In 2016, Microsoft’s Tay AI was seen as a toy to be messed with. It quickly turned sour as the public provided Tay with a steady stream of controversial tweets, which served to corrupt the AI’s communications so thoroughly that it was pulled offline shortly after.
Two years later, scientists at MIT have unveiled an AI algorithm that has learned to be completely devoid of empathy. Known as Norman, the AI is named after Norman Bates, a character from the famous Alfred Hitchcock film Psycho.
Norman has been taught to see nothing but death and misanthropy.
He was exposed to a thread on the social news site Reddit, also known as a subreddit. The subreddit was based upon a strange fascination with death. Norman studied it for an extended period of time, consuming a large number of image captions that accompanied the pictures and footage of people in their very last moments.
After a long and unhealthy diet of horrifying content, including the accompanying comment sections, Norman was submitted to a psychological test, the Rorschach test. His reactions to different inkblots were recorded.
The results were nothing short of concerning. Whereas normal AIs have often submitted relatively well-adjusted responses to Rorschach tests, Norman's results show that he knows little other than death and suffering.
On seeing inkblot number two, a Standard AI would say “A close up of a vase with flowers.” Meanwhile, Norman’s response varies drastically, as he says “A man is shot dead.” There are ten inkblots in total.
There are many potential dangers which an AI such as Norman might have on humanity if left unchecked. One such danger would be the existential threat which an unshackled AI might prove to mankind as a competitor which may outperform us in every way.
When we take into consideration how machines learn, and how humans have grown to develop affection towards some of their appliances, it goes a long way to show that perhaps the integration of machines, and even AIs, in people’s lives is not as farfetched as some might think.
Sensationalist coverage, in which AIs are portrayed as evil or racist by their own accord, fails to take into account that AIs are unable to take a moral stance on a subject.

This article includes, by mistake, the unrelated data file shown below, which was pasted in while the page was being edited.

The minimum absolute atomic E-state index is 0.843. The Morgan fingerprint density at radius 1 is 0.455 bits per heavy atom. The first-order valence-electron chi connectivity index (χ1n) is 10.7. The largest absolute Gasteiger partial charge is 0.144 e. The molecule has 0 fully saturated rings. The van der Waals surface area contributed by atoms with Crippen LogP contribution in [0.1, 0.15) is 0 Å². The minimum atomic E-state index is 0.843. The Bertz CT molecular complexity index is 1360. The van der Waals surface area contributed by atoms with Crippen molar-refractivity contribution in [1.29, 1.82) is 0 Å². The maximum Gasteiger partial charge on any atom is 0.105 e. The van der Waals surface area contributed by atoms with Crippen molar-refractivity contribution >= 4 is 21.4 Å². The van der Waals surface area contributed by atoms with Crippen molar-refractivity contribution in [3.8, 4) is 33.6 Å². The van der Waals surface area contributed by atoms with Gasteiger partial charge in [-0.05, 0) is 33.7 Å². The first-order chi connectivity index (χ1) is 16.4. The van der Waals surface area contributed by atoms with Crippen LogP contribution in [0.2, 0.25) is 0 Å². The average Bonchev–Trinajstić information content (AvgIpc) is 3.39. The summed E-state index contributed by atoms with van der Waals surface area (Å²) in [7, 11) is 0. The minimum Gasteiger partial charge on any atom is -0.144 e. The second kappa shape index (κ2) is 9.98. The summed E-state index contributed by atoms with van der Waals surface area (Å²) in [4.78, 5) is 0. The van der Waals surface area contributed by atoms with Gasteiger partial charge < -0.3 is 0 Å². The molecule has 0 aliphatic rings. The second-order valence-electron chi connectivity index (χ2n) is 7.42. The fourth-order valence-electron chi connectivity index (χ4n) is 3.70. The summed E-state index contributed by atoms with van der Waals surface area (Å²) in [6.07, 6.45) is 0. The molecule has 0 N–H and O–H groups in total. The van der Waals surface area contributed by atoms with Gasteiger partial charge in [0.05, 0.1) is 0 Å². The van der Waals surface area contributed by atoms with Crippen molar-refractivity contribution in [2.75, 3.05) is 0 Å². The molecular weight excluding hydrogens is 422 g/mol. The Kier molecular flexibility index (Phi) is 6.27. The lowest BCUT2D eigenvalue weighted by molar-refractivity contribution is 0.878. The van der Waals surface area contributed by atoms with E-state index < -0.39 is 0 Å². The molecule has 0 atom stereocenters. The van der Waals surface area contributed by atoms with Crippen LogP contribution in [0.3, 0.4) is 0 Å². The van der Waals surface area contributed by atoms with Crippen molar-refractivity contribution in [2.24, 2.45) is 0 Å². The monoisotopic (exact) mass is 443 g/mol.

The one thing which remains yet to be answered is why the scientists at MIT chose to train an AI to be a psychopath, completely void of empathy towards human beings.
Norman is born of an experiment which seeks to show to the world that often it is not the algorithm that is at fault, but rather the user. The stream of biased information which it is given can end up affecting its behaviour to the point where all its responses are completely biased.
This means that if you feed the AI the wrong kind of information it will learn only that. In turn, it ends up displaying an inability to understand anything beyond what it is being taught due to its lack of exposure to other sources or guidance.
In this case, Norman has been subjected and overexposed to the darkest corners of the internet and fed nothing but information which deals with death, cruelty and the macabre fascination which often is carried with it.
A silver lining
There is a positive side. The efficiency of the learning mechanism behind Norman's algorithm training can certainly be used with other types of data to the benefit of the user and AI alike. Users can willingly assist with an AI's potential development into something which may fully benefit mankind.
According to Forbes magazine, machine learning is based on the idea that “we should really just be able to give machines access to data and let them learn for themselves.”
As of now, hundreds of individuals have written letters to Norman with a much more positive outlook on life, some begging, others encouraging him to undergo rehabilitation.
While some may consider this strange, it no doubt speaks volumes of the other side of human nature which we so often tend to forget. While pessimism seems to be the dominant outlook, we must not ignore one of the greatest traits as a species. Empathy.
We can only hope Norman has a swift and wholesome recovery.
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